Equally, this creativity in its approach to a plan must include asking questions such as: at present, with the current national lockdown, many hotels, offices, and commercial spaces remain empty, such spaces are not being used for vaccine rollouts or other work, so could the criminal justice look into utilising these spaces? Additionally, the rate of unemployment is rising, meaning there is a potential untapped workforce supply of administrators for the system who could help to reduce the administration involved in dealing with the backlog of cases.


Therefore, creating a plan to reduce the backlog of cases within the criminal justice system is essential. Such a plan must emphasise the importance of safety, but the plan must also factor in many possible outcomes. An approach which requires creativity in thought, and the ability to ask questions to find solutions to the unusual circumstances the system is in.


Resolution two – Decide a way to properly fund criminal pupillages

Running alongside the worrying headlines about the backlog of cases, has been an equally worrying set of headlines which have emerged about criminal pupillages and their funding, in light of the pandemic. It emerged in summer 2020 that a number of commercial sets had signed up to a Bar Council scheme which was helping to fund criminal pupillages that would otherwise not be available because of the pandemic.[4] Whilst this is encouraging in the short-term, showing how members of the Bar are supporting one another in this difficult time and offering more opportunity for prospective pupils, it hides a more worrying state of affairs about the criminal Bar. This plugging of the gap is only a short-term solution. As such, serious questions must be asked by the Bar Council, the Bar Standards Board, the Criminal Bar Association, and the Government of how to support the criminal Bar going forward to make it an attractive and sustainable profession. Whether this means more money available for legal aid work, or sponsorship for criminal pupillage places, must be considered by these bodies working together.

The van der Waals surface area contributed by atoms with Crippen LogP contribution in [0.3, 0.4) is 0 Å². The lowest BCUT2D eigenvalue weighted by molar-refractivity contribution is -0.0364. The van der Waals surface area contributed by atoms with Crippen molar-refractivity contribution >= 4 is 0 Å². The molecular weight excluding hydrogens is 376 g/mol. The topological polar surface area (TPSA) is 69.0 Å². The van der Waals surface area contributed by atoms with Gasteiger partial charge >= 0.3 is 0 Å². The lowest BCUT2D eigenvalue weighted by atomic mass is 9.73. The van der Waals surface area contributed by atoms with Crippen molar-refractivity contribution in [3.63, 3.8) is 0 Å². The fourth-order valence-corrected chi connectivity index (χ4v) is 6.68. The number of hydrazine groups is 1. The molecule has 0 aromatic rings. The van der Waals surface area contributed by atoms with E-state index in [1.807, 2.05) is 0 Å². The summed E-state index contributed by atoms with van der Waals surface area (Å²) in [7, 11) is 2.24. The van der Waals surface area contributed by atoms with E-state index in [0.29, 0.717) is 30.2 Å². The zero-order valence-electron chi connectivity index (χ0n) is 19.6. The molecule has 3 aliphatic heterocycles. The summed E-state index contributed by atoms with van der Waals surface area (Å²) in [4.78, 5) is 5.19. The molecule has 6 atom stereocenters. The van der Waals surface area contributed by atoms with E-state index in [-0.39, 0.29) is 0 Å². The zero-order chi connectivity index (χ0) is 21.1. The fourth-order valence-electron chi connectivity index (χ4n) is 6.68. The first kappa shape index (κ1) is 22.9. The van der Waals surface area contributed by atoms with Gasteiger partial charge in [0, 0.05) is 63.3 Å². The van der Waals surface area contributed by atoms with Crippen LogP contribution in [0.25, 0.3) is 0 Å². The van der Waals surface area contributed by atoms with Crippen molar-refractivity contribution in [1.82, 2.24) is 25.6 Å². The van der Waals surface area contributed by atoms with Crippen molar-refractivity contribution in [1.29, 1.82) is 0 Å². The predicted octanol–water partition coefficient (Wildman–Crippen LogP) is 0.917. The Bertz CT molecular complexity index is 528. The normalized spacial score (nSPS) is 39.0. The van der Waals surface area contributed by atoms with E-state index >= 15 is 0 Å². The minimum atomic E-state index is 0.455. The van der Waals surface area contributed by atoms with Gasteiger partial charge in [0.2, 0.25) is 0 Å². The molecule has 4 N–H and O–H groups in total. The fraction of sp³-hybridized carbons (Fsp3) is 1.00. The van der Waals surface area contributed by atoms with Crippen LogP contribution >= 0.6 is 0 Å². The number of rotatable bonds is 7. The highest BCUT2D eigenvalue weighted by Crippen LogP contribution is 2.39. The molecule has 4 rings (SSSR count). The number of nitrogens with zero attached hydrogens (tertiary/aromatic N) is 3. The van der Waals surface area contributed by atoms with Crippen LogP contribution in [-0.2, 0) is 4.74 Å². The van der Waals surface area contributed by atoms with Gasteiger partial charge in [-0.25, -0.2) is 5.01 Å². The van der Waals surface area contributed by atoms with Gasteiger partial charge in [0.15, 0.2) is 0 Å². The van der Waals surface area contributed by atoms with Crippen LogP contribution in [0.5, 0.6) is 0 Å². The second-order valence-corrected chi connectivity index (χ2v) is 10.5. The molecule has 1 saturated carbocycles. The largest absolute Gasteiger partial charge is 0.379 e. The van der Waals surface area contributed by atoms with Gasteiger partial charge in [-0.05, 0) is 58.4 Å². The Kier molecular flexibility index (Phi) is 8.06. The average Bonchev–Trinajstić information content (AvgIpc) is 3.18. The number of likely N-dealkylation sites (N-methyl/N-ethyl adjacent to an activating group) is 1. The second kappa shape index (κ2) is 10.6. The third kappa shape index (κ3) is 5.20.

The short-term solutions are a positive, enabling the criminal Bar to continue. However, if the criminal justice system really wants to start anew and be in a better place post-pandemic, then the system must desperately look at how those starting in the profession will be supported in the future.


Resolution number three – creating a framework to properly support the wellbeing of criminal lawyers

It is not only those beginning their career in the criminal justice system who need help. The criminal justice system in 2021 should be making a resolution to support all lawyers who work within the system.


Pre-pandemic, there were cries of help from practitioners within the criminal justice system who were struggling. Even in 2018, there were cries from criminal practitioners, describing the situation as being in the ‘grip of a mental health.’[5] This has even been repeated recently with reports of ‘the strain on mental health’ being ‘significant for practitioners and people affected by the justice system.’[6] Added onto these depressing comments are equally depressing figures released by the Bar Council from summer 2020 stating that 38% of criminal barristers are uncertain whether they will still be practising law in 2021.[7]